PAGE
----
Austria, a member of the European Union since 1995, is one of the richest countries in the EU and Linz is one of its major economic centers. Upper Austria’s industrial sector is advanced, and there are many important industrial companies in Upper Austria including Borealis, BMW Engine Plant, Siemens VAI Metals Technologies and Rosenbauer International.
Steel, chemicals, tobacco and food items are among the products manufactured and produced in and around Linz. Services and tourism are growing sectors, as is the creative industry, with many innovative companies setting up in Linz in the fields of technology, music, architecture and multimedia.
Before expatriates can take up a job; they need a work permit according to the Law for the Employment of Foreigners (AuslBG), with the exception of residents of EU/EEA countries and Switzerland.
For any expatriate planning to begin working in Linz, being able to speak German is essential, while training and higher education qualifications are desirable. You might already have a job lined up through your current employer — if not, the Public Employment Service (AMS) offers comprehensive advice to anyone in Austria looking for work, and has information about local vacancies. The Linz branch is situated at Bulgariplatz. Useful job websites include Austria Job, EURES, and Jobnet.at.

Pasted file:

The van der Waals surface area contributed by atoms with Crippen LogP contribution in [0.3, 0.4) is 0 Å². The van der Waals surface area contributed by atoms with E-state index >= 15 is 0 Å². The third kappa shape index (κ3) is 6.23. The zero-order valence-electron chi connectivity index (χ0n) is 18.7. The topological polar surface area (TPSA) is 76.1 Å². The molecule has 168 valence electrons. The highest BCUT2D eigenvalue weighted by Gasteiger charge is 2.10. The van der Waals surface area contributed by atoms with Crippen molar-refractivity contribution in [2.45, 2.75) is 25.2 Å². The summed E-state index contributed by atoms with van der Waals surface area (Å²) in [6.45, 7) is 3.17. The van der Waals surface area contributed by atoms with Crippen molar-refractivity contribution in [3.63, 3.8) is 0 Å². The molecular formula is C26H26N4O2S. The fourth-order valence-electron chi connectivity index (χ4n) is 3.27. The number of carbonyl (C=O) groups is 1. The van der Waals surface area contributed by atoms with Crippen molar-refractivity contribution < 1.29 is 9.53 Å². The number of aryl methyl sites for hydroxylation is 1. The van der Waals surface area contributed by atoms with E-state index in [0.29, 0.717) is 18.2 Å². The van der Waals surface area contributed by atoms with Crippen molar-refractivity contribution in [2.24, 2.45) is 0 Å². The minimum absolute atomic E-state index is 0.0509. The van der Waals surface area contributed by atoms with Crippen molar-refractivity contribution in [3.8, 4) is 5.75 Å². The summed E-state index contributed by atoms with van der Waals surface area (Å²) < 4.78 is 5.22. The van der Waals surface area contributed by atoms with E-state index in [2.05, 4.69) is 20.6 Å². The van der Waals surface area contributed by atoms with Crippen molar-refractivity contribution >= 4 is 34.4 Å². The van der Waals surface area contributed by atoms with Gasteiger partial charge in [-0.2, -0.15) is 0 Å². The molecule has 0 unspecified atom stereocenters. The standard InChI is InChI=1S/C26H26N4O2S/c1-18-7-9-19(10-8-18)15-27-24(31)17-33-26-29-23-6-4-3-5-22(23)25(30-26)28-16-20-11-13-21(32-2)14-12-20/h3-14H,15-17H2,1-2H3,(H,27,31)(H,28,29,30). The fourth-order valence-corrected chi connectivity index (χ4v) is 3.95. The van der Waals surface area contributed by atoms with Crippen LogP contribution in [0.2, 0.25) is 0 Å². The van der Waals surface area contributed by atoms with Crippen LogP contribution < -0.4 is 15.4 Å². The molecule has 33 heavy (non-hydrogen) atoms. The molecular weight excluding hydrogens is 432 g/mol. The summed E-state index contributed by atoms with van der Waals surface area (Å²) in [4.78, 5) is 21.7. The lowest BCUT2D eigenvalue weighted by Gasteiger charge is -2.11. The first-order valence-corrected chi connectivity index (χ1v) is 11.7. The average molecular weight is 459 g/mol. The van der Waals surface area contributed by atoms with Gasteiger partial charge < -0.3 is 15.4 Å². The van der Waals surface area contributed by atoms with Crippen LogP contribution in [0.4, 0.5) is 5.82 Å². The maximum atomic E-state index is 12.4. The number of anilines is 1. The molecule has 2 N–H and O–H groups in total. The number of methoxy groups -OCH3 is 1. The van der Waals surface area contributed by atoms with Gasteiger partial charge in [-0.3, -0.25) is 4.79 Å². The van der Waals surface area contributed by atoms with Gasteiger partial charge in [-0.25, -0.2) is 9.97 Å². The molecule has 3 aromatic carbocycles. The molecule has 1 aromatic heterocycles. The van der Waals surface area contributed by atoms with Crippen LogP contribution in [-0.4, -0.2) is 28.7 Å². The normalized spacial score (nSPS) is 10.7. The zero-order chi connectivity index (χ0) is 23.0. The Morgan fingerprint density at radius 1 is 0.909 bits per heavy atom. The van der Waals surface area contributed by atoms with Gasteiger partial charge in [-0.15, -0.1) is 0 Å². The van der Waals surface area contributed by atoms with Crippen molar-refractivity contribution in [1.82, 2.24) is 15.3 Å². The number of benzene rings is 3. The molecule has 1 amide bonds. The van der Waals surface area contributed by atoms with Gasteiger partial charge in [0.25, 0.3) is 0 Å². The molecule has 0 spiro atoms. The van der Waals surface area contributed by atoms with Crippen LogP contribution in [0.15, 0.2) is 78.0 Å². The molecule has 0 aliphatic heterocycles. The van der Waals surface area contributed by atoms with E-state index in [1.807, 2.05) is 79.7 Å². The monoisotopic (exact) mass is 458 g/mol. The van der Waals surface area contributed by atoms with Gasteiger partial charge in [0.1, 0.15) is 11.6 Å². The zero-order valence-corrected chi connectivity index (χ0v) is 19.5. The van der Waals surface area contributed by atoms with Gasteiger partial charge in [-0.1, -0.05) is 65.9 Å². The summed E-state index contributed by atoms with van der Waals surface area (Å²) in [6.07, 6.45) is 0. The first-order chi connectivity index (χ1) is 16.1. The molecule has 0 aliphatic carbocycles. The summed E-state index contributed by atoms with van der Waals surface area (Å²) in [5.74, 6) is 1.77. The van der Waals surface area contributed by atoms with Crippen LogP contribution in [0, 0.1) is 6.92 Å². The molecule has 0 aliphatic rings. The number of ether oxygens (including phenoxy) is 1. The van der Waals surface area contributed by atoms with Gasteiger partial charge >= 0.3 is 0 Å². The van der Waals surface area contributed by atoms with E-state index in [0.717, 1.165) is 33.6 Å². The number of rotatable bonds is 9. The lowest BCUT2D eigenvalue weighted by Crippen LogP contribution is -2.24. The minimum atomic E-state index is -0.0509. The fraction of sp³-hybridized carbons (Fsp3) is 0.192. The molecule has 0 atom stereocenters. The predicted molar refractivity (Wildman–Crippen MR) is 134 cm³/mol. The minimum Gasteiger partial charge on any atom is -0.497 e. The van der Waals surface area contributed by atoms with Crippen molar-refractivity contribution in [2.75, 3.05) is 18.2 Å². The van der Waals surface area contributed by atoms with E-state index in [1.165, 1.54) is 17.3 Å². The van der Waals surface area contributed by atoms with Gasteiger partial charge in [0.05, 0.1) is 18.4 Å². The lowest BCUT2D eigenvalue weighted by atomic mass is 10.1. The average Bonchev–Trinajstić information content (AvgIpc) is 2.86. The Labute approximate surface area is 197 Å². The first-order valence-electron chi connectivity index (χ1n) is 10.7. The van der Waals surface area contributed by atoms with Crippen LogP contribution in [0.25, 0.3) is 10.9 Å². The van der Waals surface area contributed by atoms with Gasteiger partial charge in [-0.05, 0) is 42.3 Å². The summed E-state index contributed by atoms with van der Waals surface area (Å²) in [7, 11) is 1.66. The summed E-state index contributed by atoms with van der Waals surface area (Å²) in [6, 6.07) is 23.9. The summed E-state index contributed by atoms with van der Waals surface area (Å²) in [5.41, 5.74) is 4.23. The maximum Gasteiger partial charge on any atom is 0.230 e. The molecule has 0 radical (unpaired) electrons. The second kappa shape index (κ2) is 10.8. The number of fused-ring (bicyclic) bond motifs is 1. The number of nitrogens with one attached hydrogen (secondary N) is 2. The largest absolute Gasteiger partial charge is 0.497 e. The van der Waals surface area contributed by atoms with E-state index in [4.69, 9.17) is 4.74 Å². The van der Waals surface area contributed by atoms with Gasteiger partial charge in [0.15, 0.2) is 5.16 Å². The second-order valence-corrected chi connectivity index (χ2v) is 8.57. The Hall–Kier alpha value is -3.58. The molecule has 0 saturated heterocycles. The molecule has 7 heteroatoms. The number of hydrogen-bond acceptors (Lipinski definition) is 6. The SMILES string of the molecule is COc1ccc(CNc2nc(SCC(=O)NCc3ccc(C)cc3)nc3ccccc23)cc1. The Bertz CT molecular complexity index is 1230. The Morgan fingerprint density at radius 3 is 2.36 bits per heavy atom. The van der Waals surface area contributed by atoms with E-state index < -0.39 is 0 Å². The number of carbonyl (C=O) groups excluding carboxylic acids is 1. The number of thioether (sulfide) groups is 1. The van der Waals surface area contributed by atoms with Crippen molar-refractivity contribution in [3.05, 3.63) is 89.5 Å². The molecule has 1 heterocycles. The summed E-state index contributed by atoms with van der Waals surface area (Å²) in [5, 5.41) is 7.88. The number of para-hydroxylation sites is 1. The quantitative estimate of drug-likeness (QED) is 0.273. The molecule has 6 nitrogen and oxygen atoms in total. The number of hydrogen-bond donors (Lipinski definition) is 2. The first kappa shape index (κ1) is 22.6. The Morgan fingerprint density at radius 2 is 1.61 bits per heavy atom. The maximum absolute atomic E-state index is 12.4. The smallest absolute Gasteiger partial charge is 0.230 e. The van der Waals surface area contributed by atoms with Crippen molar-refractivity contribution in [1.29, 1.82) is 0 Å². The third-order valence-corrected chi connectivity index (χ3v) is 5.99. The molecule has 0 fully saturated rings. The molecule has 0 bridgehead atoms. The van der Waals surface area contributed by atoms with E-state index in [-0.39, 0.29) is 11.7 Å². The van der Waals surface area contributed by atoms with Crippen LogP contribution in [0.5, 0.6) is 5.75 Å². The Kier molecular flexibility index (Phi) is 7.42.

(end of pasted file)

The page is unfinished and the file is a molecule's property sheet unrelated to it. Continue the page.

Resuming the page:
Employment in Austria can either be on a permanent basis or for a limited term. Verbal employment contracts are valid, although in accordance with EU directives, employers must, within one month and in writing, inform the employee about their terms of employment.
Job conditions and other terms between employers and employees are regulated in Austria to a large extent through collective agreements between trade unions and employer organizations. A very high proportion of people working in Austria are trade union members.
Many companies offer practical job days, which give job hunters an insight into everyday work in their profession. Addresses of firms which offer a short placement can be found in the career counseling department of the Austrian Chamber of Labor. They also offer support for people who want to be self-employed.
In Austria your employer deducts tax from your salary and the four income tax brackets are as follows: